In this fast-moving world, project management has become one of the most important pillars that are helping businesses run without any glitch in their processes. Both small and large scale organizations around the world are exploiting technology and depending on project management systems to deliver the software development project successfully. Whether it is team workflow management or timing, these tools help to ensure that everything is going well without any obstacles. While there are tens of different project management approaches, Agile is considered one of the most practical and flexible software development mechanism that exist today. It is capable of executing a variety of tasks, but what sets it apart from others? Let’s find it out. Here’s a brief comparison of Agile management and traditional project management software:                                                                                                                    Traditional vs Agile Project Management Overview of Agile and Traditional Project Management What is Traditional Project Management? The traditional Project Management (waterfall) approach is linear where all the phases of a process occur in sequence. Its concept depends on predictable tools and predictable experience. Each and every project follows the same life cycle which includes the stages such as feasibility, plan, design, build, test, production, support, as shown in the figure above. The entire project is planned upfront without any scope for changing requirements. This approach assumes that time and cost are variables and requirements are fixed. This is the reason why traditional project management faces budget and timeline issues. What is Agile Project Management? When a traditional system focuses on upfront planning where factors like cost, scope, and time are given importance, Agile management gives prominence to teamwork, customer collaboration, and flexibility. It is an iterative approach that focuses more on incorporating customer feedback and continuous releases with every iteration of software development project. The basic concept behind Agile software development is that it delves into evolving changes and collaborative effort to bring out results rather than a predefined process. Adaptive planning is perhaps the biggest feature of Agile and one that makes it a crowd favorite among project managers. Scrum and Kanban are two of the most widely used Agile frameworks. They are very well known for encouraging decision-making and preventing time consumption on variables that are bound to change. It stresses customer satisfaction and uses available teams to fast-track software development at every stage. The table below shows the major differences between Agile project management and traditional project management.                                                                                Table: Agile project management vs traditional project management   Why is Agile Preferred and why not the traditional project management? Agile is preferred by most developers and managers because of a variety of reasons. Let’s have a look at the most common ones: 1. Project complexity Traditional: This method is the best fit for small or less complex projects as it follows linear approach. Sudden changes in the project or any other complexities can block the entire process and make the team go back to step one and start all over again. Agile: This is the best methodology to follow in case of complex projects. A complex project may have various interconnected phases and each stage may be dependent on many others rather than a single one as in simple projects. So, Agile methods are preferred for large complex projects, as they can respond better to such structures. 2. Adaptability Traditional: This approach works with a belief that once a phase is done, it will not be reviewed again. So, it is not adaptable to rapid changes in the work plan. In case if any sudden situation arises or any change in the requirements from the client’s side, traditional approach fails to adapt to the new change. The only choice is to start from the very beginning once again. This wastes a lot of effort and time in the process. Agile: The adaptability factor is very high in this methodology since it is not linear. Complex projects consist of several interconnected stages, where a change in one stage can cause an effect on another. And the project managers can take calculated risks in such scenario, as there is a chance of high adaptability.  3. Scope for feedback and changes Traditional Each and every process is clearly detailed and defined at the start of the project in the traditional approach. It cannot deal with any big change or feedback that might require a change in the process. Mostly, the project delivery time and budget are fixed, allows change very rarely. Agile There is a high acceptance for feedback and change in this method. The process is very flexible and allows constant feedback that can help to provide better output within the fixed project delivery time. The main reason that managers or developers choose agile direction is for the flexibility it offers. Developers working with Agile management are able to respond to customer requests quickly as they are only addressing small parts of the project at a time and the customer validates each iteration or sprint before finalizing.   Some of the important characteristics of Agile development Breaks project into parts Agile divides a project into parts (called iterations) where the release is sent to the customer after every single iteration. Additionally, the success of the project can be easily foreseen through the success of these iterations. This removes the need for upfront planning completely. Self-organized As mentioned above, Agile uses a parallel mode of management. Employees of a company are not managed by a central line of control, but by groups. For example, in Agile, there may be eight teams working on a single project. Each team is managed by itself without external guidance. The teams only interact with each other for project discussion and process linking as they are otherwise not self-sufficient. Generally speaking, an Agile project consists of three parts: The product owner – the expert on the project (for which the product is being developed) and is the main person who oversees the projects The scrum master – this person manages the process involved in Agile. He/she looks after the iterations and its completion The team – individuals who play significant and minor roles in the software development process Customer Engagement In Agile, customer engagement is at the very top. The customer is regarded highly in its frameworks as after every iteration, feedback is generated and acted upon. Overall, Agile is clearly the winner among project management systems. When compared with other traditional approaches, Agile’s features come to the fore and reiterate why it is one of the top software used by companies globally. Can Agile Coexist with Other Approaches? This is a question asked by many project managers, and opinions of experts seem to be divided. While some say it is possible for Agile to coexist with traditional project management systems, they suggest being cautious and using them for different terms. For example, using two different approaches on the same project can be counter-productive and highly explosive. As Agile and most other frameworks are totally contrasting to each other, the projects may go for a toss. On the other hand, some experts believe that it is not possible for Agile and other tools to co-exist because of their contrast. Using them together can cause disorder in the entire company system, making the productivity to go for a toss. Agile vs Traditional- Adoption Growth According to a recent online survey of 601 IT and development professionals, it is proved that Agile is the new typical formula for project success. The majority of projects and development teams are now adopting this methodology, while the traditional waterfall approaches have many flaws.    Traditional organizations vs. #Agile organizations #SALC16 pic.twitter.com/bBgxkQB1fI — Scrum Alliance (@ScrumAlliance) January 20, 2016 Agile was first introduced about 15 years ago as a substitute for traditional software development approaches. Many people considered it as challenging to implement traditional approach practices and Agile adopters stated that this new style of software development improves team collaboration and is more customer-centric.  Though Agile method was present more than a decade ago, the vast majority of organizations have adopted the practice in the last 5 years. Moreover, the survey reported that agile adoption saw an inflection point between the year 2009-2010. As shown in the above figure, agile adoption seems to have slow incremental growth till 2008 and then its growth was accelerated after gaining traction in the market. Reasons for the transition to Agile Most of the organizations who transitioned from traditional to agile project management have listed the following reasons: Improves collaboration between teams- 54% Enhances the quality level of software in organizations- 52% Results in enhanced customer satisfaction- 49% Speeds time to market- 43% Reduces development cost- 42% The Verdict In traditional software development, the customer involves only before the start of the development process. So, there might be a number of mistakes and a large amount of money needs to be spent to rework on them. Since in the Agile software development, the customer involves at each stage, the corrections can be made once the defects are detected. This helps us in saving cost. As we can see, Agile project management is really in-demand for teams. It helps the team to work on the top priority ones at the right time and allows them to walk through the risks much faster than they would with traditional project management tools.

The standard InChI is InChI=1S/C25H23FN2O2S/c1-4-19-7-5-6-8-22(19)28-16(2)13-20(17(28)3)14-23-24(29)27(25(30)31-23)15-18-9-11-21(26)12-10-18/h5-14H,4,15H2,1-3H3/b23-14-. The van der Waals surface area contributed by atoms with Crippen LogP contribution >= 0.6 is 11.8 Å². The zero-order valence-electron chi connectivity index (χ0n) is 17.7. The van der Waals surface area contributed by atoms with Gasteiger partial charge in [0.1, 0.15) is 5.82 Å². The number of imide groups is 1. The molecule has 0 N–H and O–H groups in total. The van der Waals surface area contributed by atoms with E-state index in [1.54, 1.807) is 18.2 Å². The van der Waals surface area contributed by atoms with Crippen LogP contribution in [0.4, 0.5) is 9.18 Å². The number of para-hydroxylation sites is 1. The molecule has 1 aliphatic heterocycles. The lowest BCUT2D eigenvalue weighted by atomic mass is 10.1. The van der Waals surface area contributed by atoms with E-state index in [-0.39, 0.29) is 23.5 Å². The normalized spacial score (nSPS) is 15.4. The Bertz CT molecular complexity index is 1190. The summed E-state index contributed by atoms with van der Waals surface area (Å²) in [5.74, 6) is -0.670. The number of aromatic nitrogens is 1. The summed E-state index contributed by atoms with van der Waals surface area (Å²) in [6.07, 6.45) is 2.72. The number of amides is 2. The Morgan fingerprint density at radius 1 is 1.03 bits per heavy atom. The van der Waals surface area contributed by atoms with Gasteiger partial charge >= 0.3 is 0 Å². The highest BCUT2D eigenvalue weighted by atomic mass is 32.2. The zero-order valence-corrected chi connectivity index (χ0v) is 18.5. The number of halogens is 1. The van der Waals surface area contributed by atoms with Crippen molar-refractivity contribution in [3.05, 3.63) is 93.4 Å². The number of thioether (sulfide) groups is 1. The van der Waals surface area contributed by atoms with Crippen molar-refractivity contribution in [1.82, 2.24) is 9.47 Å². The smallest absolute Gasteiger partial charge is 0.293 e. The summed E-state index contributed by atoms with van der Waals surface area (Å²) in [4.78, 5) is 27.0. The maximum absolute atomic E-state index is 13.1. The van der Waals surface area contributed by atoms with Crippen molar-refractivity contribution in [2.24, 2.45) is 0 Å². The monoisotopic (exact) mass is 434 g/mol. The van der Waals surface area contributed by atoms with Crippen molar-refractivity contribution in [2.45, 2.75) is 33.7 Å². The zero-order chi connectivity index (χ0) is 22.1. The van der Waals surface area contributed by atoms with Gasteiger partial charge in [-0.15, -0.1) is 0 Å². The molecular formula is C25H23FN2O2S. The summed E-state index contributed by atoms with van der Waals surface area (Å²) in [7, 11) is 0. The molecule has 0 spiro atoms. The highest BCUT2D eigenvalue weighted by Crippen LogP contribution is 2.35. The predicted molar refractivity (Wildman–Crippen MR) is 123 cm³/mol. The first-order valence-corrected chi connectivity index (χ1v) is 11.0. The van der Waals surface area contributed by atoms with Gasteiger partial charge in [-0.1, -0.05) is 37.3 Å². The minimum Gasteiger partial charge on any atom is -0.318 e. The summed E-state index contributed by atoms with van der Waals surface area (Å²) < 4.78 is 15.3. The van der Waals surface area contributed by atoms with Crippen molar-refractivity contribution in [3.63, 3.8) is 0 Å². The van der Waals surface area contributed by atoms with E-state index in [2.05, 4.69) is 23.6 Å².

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Agile Project Management Vs. Traditional Project M...